Can latest speed curbs make roads safer for two-wheelers?
A friendly motorcycle race among a group of youngsters on the Yamuna Expressway on June 25 turned fatal for Mehrauli’s Rahul Teotia, 28, when his motorbike collided with another. His friend, Yash Kumar, 30, who was riding pillion, was severely injured.
This was not an isolated incident. Fatal two-wheeler crashes are common in the Capital, and the victims are often young stunt bikers. The law has so far proved inadequate to curb this menace despite several initiatives in the past, including meetings with youngsters from schools and colleges to discuss safe driving practices, community awareness programmes among residents’ welfare associations, and engagement programmes at traffic junctions.
Now that the Capital’s traffic police has brought two-wheelers under the ambit of speed restrictions through an order effective from June 11, it plugs a law-enforcement gap through which cases of speed violations involving two-wheelers fell through in courts.
All two-wheelers on city roads are now meant to adhere to a speed limit of 50km/hr. On high-speed corridors and expressways, where the speed limit for four-wheelers has been set at 70km/hr, two-wheelers have a limit of 60km/hr.
Traffic police officials say that, previously, two-wheeler speed violations were recorded based on the limits set for four-wheelers (which is 50km/hr in most parts of the city). Most riders used to get away without paying fines for violations as road signs didn’t indicate speed limits for two-wheelers, and they could feign ignorance about the restrictions in court.
“Technically, the speed limits for two-wheelers were not notified. The signage in the city also does not specify the speed limits for two-wheelers, so an easy escape for owners was to say that they were not aware,” said a senior traffic official on condition of anonymity.
Delhi government data showed that of over 10 million vehicles registered in the city till March 2020, 7.3 million were two-wheelers. Delhi traffic police estimates also show that of the total road accident fatalities, two-wheeler riders form the biggest group at 45%, followed closely by pedestrians (24%) and cyclists (20%).
Traffic police data shows that, in 2020, 4,178 accidents were reported in Delhi of which 1,163 were fatal. Another report by the department stated that last year, nearly 30-40% of road accident deaths and injuries involved two-wheeler riders or those riding pillion. In a 2019 study conducted by the traffic police, the share of two-wheeler victims in road accident cases was between 32% and 42%. It also highlighted that while private cars were involved in the highest share of fatal road accidents at 33.10%, two-wheelers were involved in 24.47% of the crashes.
A deeper dive into the numbers shows that, in 2019, 496 two-wheeler riders lost their lives in road accidents, while 2,110 were injured. This number was only marginally lower than the 570 deaths and 2,542 injuries recorded in 2018, and 557 deaths and 2,680 injuries in 2017.
Often, it is not just the two-wheeler riders that have to pay the price for rash and dangerous driving.
Usha Devi’s (52) world turned upside down in 2015 when a speeding motorcycle hit her as she was waiting to cross the road near Zakhira crossing in west Delhi. The accident left her bedridden for 18 months, with fractures to her leg, hip, and spine.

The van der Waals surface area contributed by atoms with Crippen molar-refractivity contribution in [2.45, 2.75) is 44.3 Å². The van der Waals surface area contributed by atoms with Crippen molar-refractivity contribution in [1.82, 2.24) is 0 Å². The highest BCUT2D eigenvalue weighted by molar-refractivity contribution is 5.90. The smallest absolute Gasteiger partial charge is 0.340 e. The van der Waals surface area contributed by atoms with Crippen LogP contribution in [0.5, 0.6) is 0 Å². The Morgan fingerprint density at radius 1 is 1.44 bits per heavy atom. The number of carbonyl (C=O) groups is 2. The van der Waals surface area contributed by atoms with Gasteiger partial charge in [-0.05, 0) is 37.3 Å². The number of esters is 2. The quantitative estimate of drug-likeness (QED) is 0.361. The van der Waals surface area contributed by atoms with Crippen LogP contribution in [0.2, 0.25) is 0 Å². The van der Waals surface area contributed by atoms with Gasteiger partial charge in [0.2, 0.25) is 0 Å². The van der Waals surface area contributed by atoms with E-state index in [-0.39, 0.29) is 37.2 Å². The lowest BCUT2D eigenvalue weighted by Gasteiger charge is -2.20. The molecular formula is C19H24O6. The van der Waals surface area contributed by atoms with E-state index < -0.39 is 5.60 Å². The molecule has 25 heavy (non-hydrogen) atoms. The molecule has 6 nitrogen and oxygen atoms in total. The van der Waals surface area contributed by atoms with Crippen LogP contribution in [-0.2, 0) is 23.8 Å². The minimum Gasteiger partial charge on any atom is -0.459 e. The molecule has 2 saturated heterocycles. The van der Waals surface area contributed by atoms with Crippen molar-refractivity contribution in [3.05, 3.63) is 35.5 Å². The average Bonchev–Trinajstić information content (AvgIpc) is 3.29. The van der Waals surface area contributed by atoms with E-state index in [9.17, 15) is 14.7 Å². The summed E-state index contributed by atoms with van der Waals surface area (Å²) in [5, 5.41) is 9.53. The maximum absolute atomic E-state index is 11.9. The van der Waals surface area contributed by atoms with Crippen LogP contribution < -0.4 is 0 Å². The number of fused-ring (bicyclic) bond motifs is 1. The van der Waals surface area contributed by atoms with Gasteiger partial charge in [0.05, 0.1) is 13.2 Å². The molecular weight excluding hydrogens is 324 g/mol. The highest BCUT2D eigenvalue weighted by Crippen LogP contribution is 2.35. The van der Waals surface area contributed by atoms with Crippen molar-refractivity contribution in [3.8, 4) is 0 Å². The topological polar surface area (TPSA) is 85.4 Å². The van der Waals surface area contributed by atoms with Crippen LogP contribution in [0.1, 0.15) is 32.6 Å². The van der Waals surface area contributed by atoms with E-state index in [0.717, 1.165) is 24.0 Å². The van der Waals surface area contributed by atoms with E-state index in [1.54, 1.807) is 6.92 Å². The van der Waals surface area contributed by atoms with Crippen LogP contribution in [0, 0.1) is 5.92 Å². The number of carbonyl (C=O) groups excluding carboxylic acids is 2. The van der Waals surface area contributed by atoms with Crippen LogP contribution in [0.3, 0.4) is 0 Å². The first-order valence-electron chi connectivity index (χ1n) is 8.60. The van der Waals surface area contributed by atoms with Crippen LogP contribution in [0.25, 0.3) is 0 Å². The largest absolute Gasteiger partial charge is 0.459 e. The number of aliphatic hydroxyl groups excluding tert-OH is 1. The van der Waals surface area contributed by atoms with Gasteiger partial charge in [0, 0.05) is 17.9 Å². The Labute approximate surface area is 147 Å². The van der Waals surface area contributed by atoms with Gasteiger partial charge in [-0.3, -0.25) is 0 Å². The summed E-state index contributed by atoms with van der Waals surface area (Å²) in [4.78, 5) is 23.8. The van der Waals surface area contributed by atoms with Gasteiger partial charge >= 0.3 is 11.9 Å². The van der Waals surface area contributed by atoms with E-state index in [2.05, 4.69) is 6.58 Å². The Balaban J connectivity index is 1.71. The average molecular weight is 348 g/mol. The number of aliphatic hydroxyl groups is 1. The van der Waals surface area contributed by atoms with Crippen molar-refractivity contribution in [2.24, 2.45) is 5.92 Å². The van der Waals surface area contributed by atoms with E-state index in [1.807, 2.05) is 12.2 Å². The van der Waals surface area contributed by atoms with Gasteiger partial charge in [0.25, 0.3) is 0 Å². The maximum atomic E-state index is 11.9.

“I have metal rods in my leg, and I still cannot walk without support or stand for more than 30 minutes. I had to quit my job as a supervisor at a factory after the accident, and it was only a year ago that my daughter got a job and we have settled. The accident changed my life forever...,” Devi said.
Police and road safety experts say that the fatality risk is higher among two-wheeler riders due to their tendency to speed and the low protection the vehicle provides. Traffic police officials say two-wheeler riders in the 19-27 age group speed the most and also form the largest share of fatalities.
“With the speed limits now notified under law, enforcement teams will be better equipped to catch violators,” a senior traffic police officer said on condition of anonymity, adding that the general public will also feel more confident now about reporting speeding motorcyclists.
Call for more signage
Sewa Ram, professor of transport planning at the School of Planning and Architecture, who was part of the speed review committee that helped decide the revised speed limits, said that the traffic police and the road-owning agencies in the Capital must now ensure that speed signage is revised to include the limits for two-wheelers.
“Revising it will ensure that commuters know that they will be prosecuted if they flout the limit and also create better awareness,” Ram said.
Other experts said that while Delhi is “better off” compared to other Indian cities in terms of the availability and placement of road signage, cities such as Hyderabad and Chennai have recently collaborated with traffic experts and organisations to install new signage with accurate and inclusive information.
Since 2017, the Chennai traffic department along with the road-owning agencies there have been working towards installing inclusive signage for two-wheelers, cyclists and pedestrians at strategic locations.
Amit Bhatt, director (integrated urban transport) at the World Resources Institute (India), who was also part of the speed review committee, said, “While it is not possible to pictorially depict all categories of vehicles, it is important that the three important categories be represented — two-wheelers, four-wheelers and large commercial vehicles... [It] is still in the works.”